That being said, Tolkien’s works don’t fit any sort of triumphalist mode. Frodo fails and is wounded beyond the hope of this world; Gondor takes but a century to slide into satanism; and then there’s the problem of Túrin Turambar.** As much as Tolkien believed in the happy ending he also believed in the long defeat. The shadow most certainly lies heavy on all of his work.

Yet Tolkien’s broad appeal and his unswerving faith stand. In a time when, at least in the West, the influence of Christianity is waning, what can the Church learn from one of her own sons about how to reach people with the light of Christ? Is our decline in some degree a failure of our imaginations?

A Long Road Ahead

I have here only put on my boots, wielded my walking stick, and taken a deep breath as I step out the door. This road goes ever on, and if I tried to thoroughly map it out to you, I’d be a fraud.  We venture into a mystical place, the vast realm of one man’s soul, and a great soul at that.

So where are we going? We’ll know when we get there.

What aspect of Tolkien’s faith or work do you find most compelling? I’d love to hear from you in the comments below.

NEXT TIME: “The Secret Life in Creation”

PHOTO: “Austrian Mountains” by fr4dd is licensed under CC BY 2.0
* And probably trolls.
** Just be glad you’re not Túrin.

Talking Tolkien Podcast – Ep. 14 – Mythopoeia – Tolkien’s Poem for C.S. Lewis

The heart of man is not compound of lies,
But draws some wisdom from the only Wise… (87)

©2013-2015 rfcunha

In episode 14, we discuss “Mythopoeia”, the poem Tolkien wrote after an important conversation with C.S. Lewis.

Continue reading “Talking Tolkien Podcast – Ep. 14 – Mythopoeia – Tolkien’s Poem for C.S. Lewis”

Talking Tolkien Podcast – Ep. 8 – Interview with Illustrator Evan Palmer

The cycles should be linked to a majestic whole, and yet leave scope for other minds and hands, wielding paint and music and drama.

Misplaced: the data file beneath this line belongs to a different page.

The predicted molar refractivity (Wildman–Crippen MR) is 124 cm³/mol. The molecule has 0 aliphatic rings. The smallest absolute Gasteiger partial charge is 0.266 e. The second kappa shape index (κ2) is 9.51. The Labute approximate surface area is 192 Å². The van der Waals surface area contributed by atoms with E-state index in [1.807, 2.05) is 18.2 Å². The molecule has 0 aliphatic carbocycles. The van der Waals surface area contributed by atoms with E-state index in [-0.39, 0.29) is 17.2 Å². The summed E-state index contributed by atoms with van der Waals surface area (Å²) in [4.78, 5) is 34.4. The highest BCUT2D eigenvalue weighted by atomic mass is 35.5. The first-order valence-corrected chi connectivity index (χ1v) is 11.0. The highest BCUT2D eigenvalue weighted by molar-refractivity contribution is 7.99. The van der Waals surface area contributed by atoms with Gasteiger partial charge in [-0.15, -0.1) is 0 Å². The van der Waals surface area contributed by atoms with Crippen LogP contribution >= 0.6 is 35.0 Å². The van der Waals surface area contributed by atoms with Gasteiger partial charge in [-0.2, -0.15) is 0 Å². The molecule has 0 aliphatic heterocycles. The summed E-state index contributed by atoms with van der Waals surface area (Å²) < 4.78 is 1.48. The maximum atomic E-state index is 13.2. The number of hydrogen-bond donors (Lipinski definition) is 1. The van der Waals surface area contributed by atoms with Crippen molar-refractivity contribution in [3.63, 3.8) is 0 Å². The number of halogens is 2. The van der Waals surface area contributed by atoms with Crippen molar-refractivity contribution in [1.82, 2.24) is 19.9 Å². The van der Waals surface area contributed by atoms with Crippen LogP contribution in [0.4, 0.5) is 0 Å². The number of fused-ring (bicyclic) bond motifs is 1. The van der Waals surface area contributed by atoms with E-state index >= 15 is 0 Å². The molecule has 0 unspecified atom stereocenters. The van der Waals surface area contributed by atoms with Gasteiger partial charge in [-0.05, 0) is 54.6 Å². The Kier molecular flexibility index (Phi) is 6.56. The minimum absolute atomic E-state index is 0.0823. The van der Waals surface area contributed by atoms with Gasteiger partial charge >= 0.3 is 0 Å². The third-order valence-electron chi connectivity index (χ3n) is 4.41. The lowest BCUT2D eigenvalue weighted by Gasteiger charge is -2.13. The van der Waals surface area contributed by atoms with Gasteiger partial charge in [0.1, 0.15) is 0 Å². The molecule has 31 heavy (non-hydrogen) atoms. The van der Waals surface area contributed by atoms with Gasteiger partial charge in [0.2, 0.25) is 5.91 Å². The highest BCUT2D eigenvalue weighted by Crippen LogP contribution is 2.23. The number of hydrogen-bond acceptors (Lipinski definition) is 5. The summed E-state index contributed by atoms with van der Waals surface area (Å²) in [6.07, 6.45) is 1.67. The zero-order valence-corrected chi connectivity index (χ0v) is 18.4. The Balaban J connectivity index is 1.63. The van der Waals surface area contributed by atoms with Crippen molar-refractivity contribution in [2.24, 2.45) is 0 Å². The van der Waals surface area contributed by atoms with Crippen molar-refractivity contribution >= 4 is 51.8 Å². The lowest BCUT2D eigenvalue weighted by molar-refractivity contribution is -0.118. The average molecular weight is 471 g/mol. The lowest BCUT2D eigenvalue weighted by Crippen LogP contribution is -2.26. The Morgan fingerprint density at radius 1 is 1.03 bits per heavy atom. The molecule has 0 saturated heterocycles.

– Silmarillion xii

©2013-2015 rfcunha

We had a chance to sit down with illustrator and Artist-of-the-Month Evan Palmer of and discuss his amazingly cool graphic novel interpretation of Ainulindalë. It was a blast talking to Evan and we learned a ton about his methods and inspirations, so you don’t want to miss it. Enjoy!
Continue reading “Talking Tolkien Podcast – Ep. 8 – Interview with Illustrator Evan Palmer”

Tolkien Artist of the Month: Evan Palmer

The cycles should be linked to a majestic whole, and yet leave scope for other minds and hands, wielding paint and music and drama.

– Silmarillion xii

Tolkien’s works are of course delightful in and of themselves, yet they have inspired countless artists to create their own visual interpretations of his works. On that note, I’ll be choosing a Tolkien Artist of the Month going forward and devoting a post to that particular artist’s work.

Visual Art by Evan Palmer

My first Tolkien Artist of the Month is Evan Palmer. Evan made an Ainulindalë graphic novella. It’s absolutely incredible.

Continue reading “Tolkien Artist of the Month: Evan Palmer”

Concerning Mythopoeia – Part 1

To one who said that myths were lies . . . though ‘breathed through silver.’ (85)